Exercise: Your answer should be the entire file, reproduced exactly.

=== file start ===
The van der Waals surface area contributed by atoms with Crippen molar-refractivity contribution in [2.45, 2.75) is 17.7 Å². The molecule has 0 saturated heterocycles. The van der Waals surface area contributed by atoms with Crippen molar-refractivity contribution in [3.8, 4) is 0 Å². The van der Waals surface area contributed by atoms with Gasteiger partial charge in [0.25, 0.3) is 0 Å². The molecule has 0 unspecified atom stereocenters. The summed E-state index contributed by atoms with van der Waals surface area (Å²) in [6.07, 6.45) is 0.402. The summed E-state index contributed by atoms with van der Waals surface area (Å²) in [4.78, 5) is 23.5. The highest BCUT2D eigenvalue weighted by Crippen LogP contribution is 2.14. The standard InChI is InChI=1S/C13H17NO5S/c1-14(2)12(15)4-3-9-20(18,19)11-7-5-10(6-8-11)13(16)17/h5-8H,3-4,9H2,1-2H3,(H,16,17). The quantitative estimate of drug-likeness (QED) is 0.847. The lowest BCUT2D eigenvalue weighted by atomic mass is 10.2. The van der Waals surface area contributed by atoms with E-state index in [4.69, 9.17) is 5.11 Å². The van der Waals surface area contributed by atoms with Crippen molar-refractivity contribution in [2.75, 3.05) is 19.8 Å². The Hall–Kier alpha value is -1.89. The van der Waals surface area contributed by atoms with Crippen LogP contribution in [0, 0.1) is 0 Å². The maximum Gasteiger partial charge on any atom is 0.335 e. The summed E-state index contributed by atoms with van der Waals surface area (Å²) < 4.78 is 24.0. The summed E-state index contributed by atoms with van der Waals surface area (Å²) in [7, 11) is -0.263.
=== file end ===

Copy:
The van der Waals surface area contributed by atoms with Crippen molar-refractivity contribution in [2.45, 2.75) is 17.7 Å². The molecule has 0 saturated heterocycles. The van der Waals surface area contributed by atoms with Crippen molar-refractivity contribution in [3.8, 4) is 0 Å². The van der Waals surface area contributed by atoms with Gasteiger partial charge in [0.25, 0.3) is 0 Å². The molecule has 0 unspecified atom stereocenters. The summed E-state index contributed by atoms with van der Waals surface area (Å²) in [6.07, 6.45) is 0.402. The summed E-state index contributed by atoms with van der Waals surface area (Å²) in [4.78, 5) is 23.5. The highest BCUT2D eigenvalue weighted by Crippen LogP contribution is 2.14. The standard InChI is InChI=1S/C13H17NO5S/c1-14(2)12(15)4-3-9-20(18,19)11-7-5-10(6-8-11)13(16)17/h5-8H,3-4,9H2,1-2H3,(H,16,17). The quantitative estimate of drug-likeness (QED) is 0.847. The lowest BCUT2D eigenvalue weighted by atomic mass is 10.2. The van der Waals surface area contributed by atoms with E-state index in [4.69, 9.17) is 5.11 Å². The van der Waals surface area contributed by atoms with Crippen molar-refractivity contribution in [2.75, 3.05) is 19.8 Å². The Hall–Kier alpha value is -1.89. The van der Waals surface area contributed by atoms with Crippen LogP contribution in [0, 0.1) is 0 Å². The maximum Gasteiger partial charge on any atom is 0.335 e. The summed E-state index contributed by atoms with van der Waals surface area (Å²) < 4.78 is 24.0. The summed E-state index contributed by atoms with van der Waals surface area (Å²) in [7, 11) is -0.263.